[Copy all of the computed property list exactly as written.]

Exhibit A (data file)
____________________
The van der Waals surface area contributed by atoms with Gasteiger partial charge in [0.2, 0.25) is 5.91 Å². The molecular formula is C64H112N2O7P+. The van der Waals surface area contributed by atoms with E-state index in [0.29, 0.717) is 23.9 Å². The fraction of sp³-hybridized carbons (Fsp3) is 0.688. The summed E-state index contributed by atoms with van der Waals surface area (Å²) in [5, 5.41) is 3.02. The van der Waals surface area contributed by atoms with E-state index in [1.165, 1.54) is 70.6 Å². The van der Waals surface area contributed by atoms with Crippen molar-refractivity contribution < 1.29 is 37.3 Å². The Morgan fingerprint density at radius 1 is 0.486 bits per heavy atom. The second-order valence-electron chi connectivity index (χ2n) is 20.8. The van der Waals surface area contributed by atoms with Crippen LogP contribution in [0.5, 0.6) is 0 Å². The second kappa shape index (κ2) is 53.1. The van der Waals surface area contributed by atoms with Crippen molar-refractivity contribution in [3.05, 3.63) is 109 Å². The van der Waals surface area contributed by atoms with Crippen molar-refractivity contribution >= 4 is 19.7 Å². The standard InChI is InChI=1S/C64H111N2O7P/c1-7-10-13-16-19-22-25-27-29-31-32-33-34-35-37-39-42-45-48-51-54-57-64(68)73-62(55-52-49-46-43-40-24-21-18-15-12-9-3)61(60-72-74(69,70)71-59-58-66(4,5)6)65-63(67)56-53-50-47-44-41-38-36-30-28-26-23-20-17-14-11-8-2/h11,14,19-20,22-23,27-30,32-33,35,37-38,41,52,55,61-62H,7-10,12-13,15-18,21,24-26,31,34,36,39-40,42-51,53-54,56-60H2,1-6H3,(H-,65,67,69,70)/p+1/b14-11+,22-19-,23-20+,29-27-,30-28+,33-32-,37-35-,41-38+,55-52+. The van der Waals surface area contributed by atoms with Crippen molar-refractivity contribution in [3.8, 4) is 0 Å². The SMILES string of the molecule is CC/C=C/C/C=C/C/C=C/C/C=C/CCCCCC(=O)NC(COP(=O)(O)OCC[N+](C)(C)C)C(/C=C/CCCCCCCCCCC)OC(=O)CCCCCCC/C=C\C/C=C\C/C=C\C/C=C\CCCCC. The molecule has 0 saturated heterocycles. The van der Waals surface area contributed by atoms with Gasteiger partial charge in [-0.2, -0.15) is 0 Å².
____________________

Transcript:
The van der Waals surface area contributed by atoms with Gasteiger partial charge in [0.2, 0.25) is 5.91 Å². The molecular formula is C64H112N2O7P+. The van der Waals surface area contributed by atoms with E-state index in [0.29, 0.717) is 23.9 Å². The fraction of sp³-hybridized carbons (Fsp3) is 0.688. The summed E-state index contributed by atoms with van der Waals surface area (Å²) in [5, 5.41) is 3.02. The van der Waals surface area contributed by atoms with E-state index in [1.165, 1.54) is 70.6 Å². The van der Waals surface area contributed by atoms with Crippen molar-refractivity contribution < 1.29 is 37.3 Å². The Morgan fingerprint density at radius 1 is 0.486 bits per heavy atom. The second-order valence-electron chi connectivity index (χ2n) is 20.8. The van der Waals surface area contributed by atoms with Crippen LogP contribution in [0.5, 0.6) is 0 Å². The second kappa shape index (κ2) is 53.1. The van der Waals surface area contributed by atoms with Crippen molar-refractivity contribution in [3.05, 3.63) is 109 Å². The van der Waals surface area contributed by atoms with Crippen molar-refractivity contribution >= 4 is 19.7 Å². The standard InChI is InChI=1S/C64H111N2O7P/c1-7-10-13-16-19-22-25-27-29-31-32-33-34-35-37-39-42-45-48-51-54-57-64(68)73-62(55-52-49-46-43-40-24-21-18-15-12-9-3)61(60-72-74(69,70)71-59-58-66(4,5)6)65-63(67)56-53-50-47-44-41-38-36-30-28-26-23-20-17-14-11-8-2/h11,14,19-20,22-23,27-30,32-33,35,37-38,41,52,55,61-62H,7-10,12-13,15-18,21,24-26,31,34,36,39-40,42-51,53-54,56-60H2,1-6H3,(H-,65,67,69,70)/p+1/b14-11+,22-19-,23-20+,29-27-,30-28+,33-32-,37-35-,41-38+,55-52+. The van der Waals surface area contributed by atoms with Crippen molar-refractivity contribution in [3.8, 4) is 0 Å². The SMILES string of the molecule is CC/C=C/C/C=C/C/C=C/C/C=C/CCCCCC(=O)NC(COP(=O)(O)OCC[N+](C)(C)C)C(/C=C/CCCCCCCCCCC)OC(=O)CCCCCCC/C=C\C/C=C\C/C=C\C/C=C\CCCCC. The molecule has 0 saturated heterocycles. The van der Waals surface area contributed by atoms with Gasteiger partial charge in [-0.2, -0.15) is 0 Å².